First of all, the Necromancer was always intended by Tolkien to be Sauron (who was at the time named Thû). The most explicit evidence is to be found in the History of the Hobbit, when the Necromancer is first mentioned, and reads:
"Don't be absurd" said the wizard. "That is a job quite beyond the powers of all the dwarves, if they could be all gathered together again from the four corners of the world. And anyway his castle stands no more and he is flown to another darker place - Beren and Tinúviel broke his power, but that is quite another story."
There's also reference in the Lay of Leithian ("Men called him Thû...In glamoury
that necromancer held his hosts"), as well as in the pre-LotR Letter 19 ("even Sauron the terrible peeped over the edge") - of course the full concept of the Rings of Power only emerged during the writing of LotR, but other ideas - such as Sauron's survival beyond the First Age, the Fall of Numenor (where Sauron is explicitly identified as being the same character as Thû), the Last Alliance, Sauron's lairs in Mordor and Mirkwood, the name "Sauron" itself - had already emerged and gone through several revisions before the Hobbit was even published.
As for why he's called a "Necromancer", the most obvious early explanation comes in the quoted lines from the Lay of Leithian, and I'll give them again in full:
Men called him Thû, and as a god
in after days beneath his rod
bewildered bowed to him, and made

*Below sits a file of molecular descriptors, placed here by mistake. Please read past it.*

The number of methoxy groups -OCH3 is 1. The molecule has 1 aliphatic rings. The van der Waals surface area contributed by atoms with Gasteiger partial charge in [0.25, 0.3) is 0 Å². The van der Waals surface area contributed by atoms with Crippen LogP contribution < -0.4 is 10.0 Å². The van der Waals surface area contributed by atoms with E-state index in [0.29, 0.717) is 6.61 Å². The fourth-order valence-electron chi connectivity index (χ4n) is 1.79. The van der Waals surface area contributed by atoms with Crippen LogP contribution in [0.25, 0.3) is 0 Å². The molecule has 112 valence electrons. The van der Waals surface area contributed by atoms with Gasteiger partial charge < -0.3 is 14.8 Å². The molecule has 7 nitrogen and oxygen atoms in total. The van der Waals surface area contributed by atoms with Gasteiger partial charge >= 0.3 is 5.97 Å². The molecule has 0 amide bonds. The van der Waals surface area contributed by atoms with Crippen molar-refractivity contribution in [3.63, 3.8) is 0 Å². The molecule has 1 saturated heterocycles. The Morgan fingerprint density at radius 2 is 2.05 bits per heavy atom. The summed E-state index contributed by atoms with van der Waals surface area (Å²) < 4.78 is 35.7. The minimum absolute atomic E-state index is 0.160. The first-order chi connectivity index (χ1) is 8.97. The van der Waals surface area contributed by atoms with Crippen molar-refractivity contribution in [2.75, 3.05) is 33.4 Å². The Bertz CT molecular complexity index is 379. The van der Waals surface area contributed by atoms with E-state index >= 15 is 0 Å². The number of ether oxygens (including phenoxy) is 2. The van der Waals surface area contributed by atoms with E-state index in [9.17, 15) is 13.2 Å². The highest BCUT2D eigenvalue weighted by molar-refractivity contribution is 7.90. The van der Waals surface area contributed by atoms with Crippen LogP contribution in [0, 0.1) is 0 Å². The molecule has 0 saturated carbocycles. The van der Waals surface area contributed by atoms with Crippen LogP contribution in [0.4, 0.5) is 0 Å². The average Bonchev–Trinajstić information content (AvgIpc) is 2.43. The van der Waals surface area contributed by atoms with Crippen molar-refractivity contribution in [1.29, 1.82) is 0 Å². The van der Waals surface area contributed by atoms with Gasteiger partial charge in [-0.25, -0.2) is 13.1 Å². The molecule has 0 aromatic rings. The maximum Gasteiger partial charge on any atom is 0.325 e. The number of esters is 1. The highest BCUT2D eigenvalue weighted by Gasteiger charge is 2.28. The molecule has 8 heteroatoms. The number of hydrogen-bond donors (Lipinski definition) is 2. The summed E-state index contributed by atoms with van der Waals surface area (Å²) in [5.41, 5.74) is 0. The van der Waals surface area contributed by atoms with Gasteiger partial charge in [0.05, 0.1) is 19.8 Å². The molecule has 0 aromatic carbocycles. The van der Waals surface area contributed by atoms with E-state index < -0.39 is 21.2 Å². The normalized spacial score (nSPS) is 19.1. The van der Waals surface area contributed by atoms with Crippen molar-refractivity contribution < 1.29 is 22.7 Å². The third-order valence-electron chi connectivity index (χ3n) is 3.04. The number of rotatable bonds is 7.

his ghastly temples in the shade.
Not yet by men enthralled adored,
now was he Morgoth's mightiest lord,
Master of Wolves, whose shivering howl
for ever echoed in the hills, and foul
enchantments and dark sigaldry
did weave and wield. In glamoury
that necromancer held his hosts
of phantoms and of wandering ghosts...
This however does nothing much more than establish that Sauron/Thû was called a Necromancer, but doesn't go into much detail about what exactly he did. For that we need to look to a later text, published in HoME 10 (Morgoth's Ring) and again I'll quote in full (with some added emphasis):
It is therefore a foolish and perilous thing, besides being a wrong deed forbidden justly by the appointed Rulers of Arda, if the Living seek to commune with the Unbodied, though the houseless may desire it, especially the most unworthy among them. For the Unbodied, wandering in the world, are those who at the least have refused the door of life and remain in regret and self-pity. Some are filled with bitterness, grievance, and envy. Some were enslaved by the Dark Lord and do his work still, though he himself is gone. They will not speak truth or wisdom. To call on them is folly. To attempt to master them and to make them servants of one own's will is wickedness. Such practices are of Morgoth; and the necromancers are of the host of Sauron his servant.
So there we have it: Sauron/Thû communed with spirits of the dead, mastered them and made them his servants.